What's Cool In Road Cycling


PEZ-man, Ed Hood, was involved in the ‘glamorous’ world of TV on Stage Two, but he’s not tearing up his notebook just yet! Ed lent a helping hand to the folks at Cycling.TV and ended up with quite an adventure.

Internet TV, it had to come along – the guys at Cycling.tv are right in the forefront, so far this season they have screened 70 days of racing over the ‘net. Not just classics, but big races that don’t take the big network’s fancy, but appeal to fans – the Grand Prix E3 being a good example.

With Le Tour being the epicentre of the cycling world for the month of July they had no choice but to cover it. Because of the astronomic ‘rights’ charges on Tour footage they can only screen around three minutes of actual action per day, but make-up for this by playing it smart and shooting extensive ‘behind the scenes’ and interview footage.

Steve Masters in the process of taking care of final edits on the day’s piece.

PEZ caught-up with them in press room at Strasbourg where our man Ed Hood was banging the keys, Cycling.TV’s Steve Masters was sat next to him doing final edits; Ed takes up the story.

‘Yeah, he seems like a nice guy,’ I thought as we exchanged cards, shook hands and parted.

Later that same evening, the cell phone rang and it was that Masters dude; ‘can I ask a big favour Ed? Could you run us to the start tomorrow and I’ll buy you breakfast?’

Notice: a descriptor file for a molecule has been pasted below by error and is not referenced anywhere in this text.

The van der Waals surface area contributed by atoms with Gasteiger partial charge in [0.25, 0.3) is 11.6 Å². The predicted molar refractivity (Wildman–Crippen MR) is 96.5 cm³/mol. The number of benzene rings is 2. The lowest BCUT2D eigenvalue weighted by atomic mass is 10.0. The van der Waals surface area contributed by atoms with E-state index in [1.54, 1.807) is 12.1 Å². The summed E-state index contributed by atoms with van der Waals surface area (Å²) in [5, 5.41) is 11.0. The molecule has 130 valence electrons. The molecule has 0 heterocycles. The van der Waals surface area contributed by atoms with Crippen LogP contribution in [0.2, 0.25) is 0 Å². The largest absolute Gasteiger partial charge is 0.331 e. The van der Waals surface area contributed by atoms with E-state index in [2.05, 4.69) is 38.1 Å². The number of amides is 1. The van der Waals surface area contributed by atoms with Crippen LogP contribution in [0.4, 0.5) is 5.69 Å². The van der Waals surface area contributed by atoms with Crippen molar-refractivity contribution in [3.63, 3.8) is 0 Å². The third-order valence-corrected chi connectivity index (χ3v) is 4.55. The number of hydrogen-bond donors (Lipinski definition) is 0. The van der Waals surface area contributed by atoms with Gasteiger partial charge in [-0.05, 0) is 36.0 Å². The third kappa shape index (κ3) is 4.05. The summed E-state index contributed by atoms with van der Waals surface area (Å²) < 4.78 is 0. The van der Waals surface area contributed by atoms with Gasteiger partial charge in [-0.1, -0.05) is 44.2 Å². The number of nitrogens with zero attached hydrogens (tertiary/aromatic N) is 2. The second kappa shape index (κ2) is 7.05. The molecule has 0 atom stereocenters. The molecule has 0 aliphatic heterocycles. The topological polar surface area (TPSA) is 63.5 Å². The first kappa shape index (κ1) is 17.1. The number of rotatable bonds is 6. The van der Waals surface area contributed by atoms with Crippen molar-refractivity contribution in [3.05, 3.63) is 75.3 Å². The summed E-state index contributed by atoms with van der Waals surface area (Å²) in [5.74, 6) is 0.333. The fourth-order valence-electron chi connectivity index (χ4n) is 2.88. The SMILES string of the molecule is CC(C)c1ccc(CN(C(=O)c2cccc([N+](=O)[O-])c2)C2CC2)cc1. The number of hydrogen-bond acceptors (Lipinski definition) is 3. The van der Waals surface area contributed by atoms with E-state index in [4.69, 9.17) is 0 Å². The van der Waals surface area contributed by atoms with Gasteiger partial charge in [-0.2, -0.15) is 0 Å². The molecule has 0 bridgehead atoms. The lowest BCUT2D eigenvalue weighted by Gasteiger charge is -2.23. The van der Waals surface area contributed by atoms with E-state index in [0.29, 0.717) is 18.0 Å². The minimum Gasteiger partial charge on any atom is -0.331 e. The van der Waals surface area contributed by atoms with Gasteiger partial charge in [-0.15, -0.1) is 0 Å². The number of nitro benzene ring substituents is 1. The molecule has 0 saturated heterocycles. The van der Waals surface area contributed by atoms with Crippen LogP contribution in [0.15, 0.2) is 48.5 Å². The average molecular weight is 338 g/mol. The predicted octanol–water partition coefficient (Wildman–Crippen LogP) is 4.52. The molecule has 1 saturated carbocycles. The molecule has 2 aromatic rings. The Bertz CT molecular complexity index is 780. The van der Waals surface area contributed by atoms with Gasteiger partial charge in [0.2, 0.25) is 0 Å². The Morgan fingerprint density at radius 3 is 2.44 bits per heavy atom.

Methinks Suzukis were not designed for such work.

‘Fair enough”, I thought, and at 7.30 I was outside the Holiday Inn, thinking about bacon, eggs, hash browns, toast coffee . . .After we’ve loaded a dumpster’s-worth of gear into my Suzuki and had to dismantle my Giant to get it all in, Steve says; ‘Will we just get breakfast at the village?’ I nodded meekly and we set-off for Obernai with Steve prised in the back and camera-man, James jammed up-front with me.

Englishman, Steve (36, from Thatcham) was in the Royal Air Force until a year ago – fixing helicopters, now he’s on Le Tour, living his dreams, interviewing the best bike riders in the world.

On the way we decided that I would tag-along with them for the day, but stressed that coffee and food was numero uno on the agenda. I got good back-up from James on this one and at the village it was fresh fruit, scrambled eggs, bakery bread and coffee – jeez, that’s better.

Bernard Thevenet made an appearance at the Village Depart.

So did Raymond Poulidor.

I’ve got this idea for a ‘Golden Oldies’ of the Tour gallery, I keep shooting the guys, but I don’t think Richard likes the idea – anyway, I got Pou-pou and Thevenet today.

Christi Anderson became an impromptu Cycling.TV conspirator for the day.

Steve was off taking ‘local colour’ shots when I spotted Eurosport contributor Christi Anderson at the coffee bar and ambled over for a chat over coffee. Next thing, Steve has muscled-in and has her giving it; “Hi, this is Christi Anderson and you’re watching cycling dot TV.” That’s twice he’s suckered me today, – now I see how they can give the big networks a run for their euros.